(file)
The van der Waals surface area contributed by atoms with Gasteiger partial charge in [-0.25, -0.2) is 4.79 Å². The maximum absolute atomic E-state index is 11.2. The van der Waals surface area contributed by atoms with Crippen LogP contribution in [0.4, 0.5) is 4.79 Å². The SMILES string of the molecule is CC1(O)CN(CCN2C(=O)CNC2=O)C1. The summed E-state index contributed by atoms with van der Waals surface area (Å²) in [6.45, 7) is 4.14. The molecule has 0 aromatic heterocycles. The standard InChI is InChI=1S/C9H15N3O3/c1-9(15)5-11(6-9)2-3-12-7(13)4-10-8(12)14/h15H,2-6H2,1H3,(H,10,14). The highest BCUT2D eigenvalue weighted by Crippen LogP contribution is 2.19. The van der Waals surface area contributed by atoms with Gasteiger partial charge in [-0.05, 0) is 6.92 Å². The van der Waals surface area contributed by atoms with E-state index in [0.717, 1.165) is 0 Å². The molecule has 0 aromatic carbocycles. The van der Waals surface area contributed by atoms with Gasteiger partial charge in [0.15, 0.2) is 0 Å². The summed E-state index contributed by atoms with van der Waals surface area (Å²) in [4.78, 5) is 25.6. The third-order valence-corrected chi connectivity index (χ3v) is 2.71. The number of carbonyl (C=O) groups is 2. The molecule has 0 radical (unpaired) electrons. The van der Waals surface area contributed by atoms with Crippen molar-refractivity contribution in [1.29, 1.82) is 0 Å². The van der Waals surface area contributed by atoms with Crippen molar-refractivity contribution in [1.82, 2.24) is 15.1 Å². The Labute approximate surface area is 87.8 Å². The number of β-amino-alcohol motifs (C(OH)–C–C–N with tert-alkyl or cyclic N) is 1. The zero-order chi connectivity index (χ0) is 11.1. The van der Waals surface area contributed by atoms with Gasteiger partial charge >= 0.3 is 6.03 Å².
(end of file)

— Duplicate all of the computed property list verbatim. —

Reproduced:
The van der Waals surface area contributed by atoms with Gasteiger partial charge in [-0.25, -0.2) is 4.79 Å². The maximum absolute atomic E-state index is 11.2. The van der Waals surface area contributed by atoms with Crippen LogP contribution in [0.4, 0.5) is 4.79 Å². The SMILES string of the molecule is CC1(O)CN(CCN2C(=O)CNC2=O)C1. The summed E-state index contributed by atoms with van der Waals surface area (Å²) in [6.45, 7) is 4.14. The molecule has 0 aromatic heterocycles. The standard InChI is InChI=1S/C9H15N3O3/c1-9(15)5-11(6-9)2-3-12-7(13)4-10-8(12)14/h15H,2-6H2,1H3,(H,10,14). The highest BCUT2D eigenvalue weighted by Crippen LogP contribution is 2.19. The van der Waals surface area contributed by atoms with Gasteiger partial charge in [-0.05, 0) is 6.92 Å². The van der Waals surface area contributed by atoms with E-state index in [0.717, 1.165) is 0 Å². The molecule has 0 aromatic carbocycles. The van der Waals surface area contributed by atoms with Gasteiger partial charge in [0.15, 0.2) is 0 Å². The summed E-state index contributed by atoms with van der Waals surface area (Å²) in [4.78, 5) is 25.6. The third-order valence-corrected chi connectivity index (χ3v) is 2.71. The number of carbonyl (C=O) groups is 2. The molecule has 0 radical (unpaired) electrons. The van der Waals surface area contributed by atoms with Crippen molar-refractivity contribution in [1.29, 1.82) is 0 Å². The van der Waals surface area contributed by atoms with Crippen molar-refractivity contribution in [1.82, 2.24) is 15.1 Å². The Labute approximate surface area is 87.8 Å². The number of β-amino-alcohol motifs (C(OH)–C–C–N with tert-alkyl or cyclic N) is 1. The zero-order chi connectivity index (χ0) is 11.1. The van der Waals surface area contributed by atoms with Gasteiger partial charge >= 0.3 is 6.03 Å².